Liturgy Matters — Why Latin?

Dr. Judy Bullock

Dr. Judy Bullock
Dr. Judy Bullock

The language of the Old Testament scriptures was primarily Hebrew. Jesus spoke Aramaic, not Latin. The dominant spoken language in the Hellenistic world and in the New Testament was Greek. Since worship was primarily an oral activity in the early centuries of Christianity, it was normative for the vernacular or mother tongue in each area to serve as the language for liturgy.

So for the first few centuries in the Christian world there was no designated language for the liturgy. With the eventual dominance of the Roman Empire where Latin was the language of government, business transactions and the elite, Latin eventually became the language of public worship as well. This affected participation of the regular folk since most did not speak Latin.

Since this is also true today, why hold on to Latin texts as the starting point, requiring translation into the various languages spoken around the world?

One very basic reason for the value placed on Latin is the respect for tradition, passing the teaching of the church from one generation to the next.

In the Nicene Creed that we profess most Sundays, we characterize the church as “catholic,” not to identify the denomination but in the basic meaning of the word as “universal.”

The rites of the church are not created anew each Sunday. Allowing for some options and cultural adaptations in each country, the basics of the liturgy remain the same. Starting with the one source in Latin ensures that this uniformity and tradition can be maintained.

The work of the conference of bishops in each country is to produce a translation that is “fully and faithfully rendered” yet respectful of the character of each language (General Instruction of the Roman Missal 392).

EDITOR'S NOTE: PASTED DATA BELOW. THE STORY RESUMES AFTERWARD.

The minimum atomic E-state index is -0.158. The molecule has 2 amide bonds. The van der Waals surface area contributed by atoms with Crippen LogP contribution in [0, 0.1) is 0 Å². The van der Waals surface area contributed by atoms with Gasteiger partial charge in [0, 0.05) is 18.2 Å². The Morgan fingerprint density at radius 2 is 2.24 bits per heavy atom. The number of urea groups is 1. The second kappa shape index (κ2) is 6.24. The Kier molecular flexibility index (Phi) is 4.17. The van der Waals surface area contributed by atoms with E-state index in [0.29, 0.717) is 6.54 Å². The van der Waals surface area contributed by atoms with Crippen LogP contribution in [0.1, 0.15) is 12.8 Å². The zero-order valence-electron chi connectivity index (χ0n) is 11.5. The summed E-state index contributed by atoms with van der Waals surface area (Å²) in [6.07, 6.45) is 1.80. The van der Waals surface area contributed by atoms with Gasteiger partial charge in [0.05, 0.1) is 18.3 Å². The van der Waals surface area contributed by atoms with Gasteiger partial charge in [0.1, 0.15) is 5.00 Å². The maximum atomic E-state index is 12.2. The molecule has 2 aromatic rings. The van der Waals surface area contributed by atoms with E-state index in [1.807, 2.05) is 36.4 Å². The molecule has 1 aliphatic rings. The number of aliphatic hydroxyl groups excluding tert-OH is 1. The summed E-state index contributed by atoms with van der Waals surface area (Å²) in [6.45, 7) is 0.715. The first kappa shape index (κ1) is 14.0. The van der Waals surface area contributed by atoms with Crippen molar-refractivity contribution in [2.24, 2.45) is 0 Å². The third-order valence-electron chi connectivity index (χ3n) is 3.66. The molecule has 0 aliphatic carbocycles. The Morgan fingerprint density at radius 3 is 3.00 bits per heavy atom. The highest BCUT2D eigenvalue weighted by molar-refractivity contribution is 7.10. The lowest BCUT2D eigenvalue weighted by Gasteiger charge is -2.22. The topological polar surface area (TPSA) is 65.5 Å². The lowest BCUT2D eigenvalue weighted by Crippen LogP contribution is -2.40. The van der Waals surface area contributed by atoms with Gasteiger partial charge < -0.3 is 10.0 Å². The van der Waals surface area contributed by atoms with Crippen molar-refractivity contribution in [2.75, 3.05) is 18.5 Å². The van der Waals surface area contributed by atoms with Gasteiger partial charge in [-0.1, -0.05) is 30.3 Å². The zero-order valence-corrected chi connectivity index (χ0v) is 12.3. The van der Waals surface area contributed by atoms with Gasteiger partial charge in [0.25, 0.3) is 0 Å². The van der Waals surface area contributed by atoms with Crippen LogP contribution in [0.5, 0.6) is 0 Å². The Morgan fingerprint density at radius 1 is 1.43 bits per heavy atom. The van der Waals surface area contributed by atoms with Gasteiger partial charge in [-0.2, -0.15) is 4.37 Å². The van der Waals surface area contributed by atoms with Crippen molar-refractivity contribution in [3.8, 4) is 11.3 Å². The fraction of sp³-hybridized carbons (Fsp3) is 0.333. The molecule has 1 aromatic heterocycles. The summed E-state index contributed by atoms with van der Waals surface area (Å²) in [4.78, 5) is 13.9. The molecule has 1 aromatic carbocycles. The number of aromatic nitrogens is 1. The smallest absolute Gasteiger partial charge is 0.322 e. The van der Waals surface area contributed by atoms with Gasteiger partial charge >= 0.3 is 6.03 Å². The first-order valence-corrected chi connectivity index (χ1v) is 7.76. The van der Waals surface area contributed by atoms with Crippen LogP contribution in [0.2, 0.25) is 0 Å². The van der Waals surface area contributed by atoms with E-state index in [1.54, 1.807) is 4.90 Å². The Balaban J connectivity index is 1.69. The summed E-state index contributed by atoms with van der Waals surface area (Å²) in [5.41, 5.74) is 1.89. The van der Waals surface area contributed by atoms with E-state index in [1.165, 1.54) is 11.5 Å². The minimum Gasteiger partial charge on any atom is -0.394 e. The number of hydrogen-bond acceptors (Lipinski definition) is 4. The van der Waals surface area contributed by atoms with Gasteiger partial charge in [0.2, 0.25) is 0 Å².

Translation, however, is a slippery slope. Even an exact word for word translation may not accurately communicate the meaning of a text since various languages and cultures use vocabulary differently. Even within the same country the meaning of words can be quite different.

What does the church say about the use of Latin today?

Although the Constitution on the Sacred Liturgy (CSL), section 36, states that the use of the Latin language is to be preserved in the rites, it also expresses the advantage to the people in the use of the vernacular or language of the people in the liturgy. One of the most foundational principles in CSL, section 14, is the importance of the full, conscious and active participation of all the people by reason of their Baptism. This type of conscious participation requires knowing what we are saying and singing.

The General Instruction of the Roman Missal and Sing to the Lord: Music in Divine Worship insist that all congregations should learn some parts of the Mass in Latin, such as, the Gregorian chant setting of the Sanctus (Holy, Holy, Holy) and the Agnus Dei (Lamb of God ). One advantage to these two parts of the Mass is the fact that even when we sing or recite them in Latin, we don’t have to guess the meaning of the text.

Under certain circumstances the use of some Latin texts in the liturgy may unify a congregation divided by language. In the Taizé community in France which attracts great numbers of young people from around the world for retreats, Latin is the language most commonly selected for communal prayer. Even in the diversity of language and culture that are now commonplace in many of our parishes, there could sometimes be a benefit to some simple Latin texts to unify diverse groups for common prayer.

Dr. Judy Bullock is the director of the Archdiocese of Louisville’s Office of Worship.

 

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One reply on “Liturgy Matters — Why Latin?”
  1. says: Beverly McAuliffe

    Those of us who were “on the cusp” of Vatican II enjoy the blessing of experiencing both the Latin and the English texts of the Church liturgy. I loved the Latin chant and can sing it to this day (the Dies Irae even!) and recite prayers in Latin! While I love the liturgy in English as well, I still enjoy hearing hymns sung in Latin. There is a place for both in our beautiful Church liturgy!

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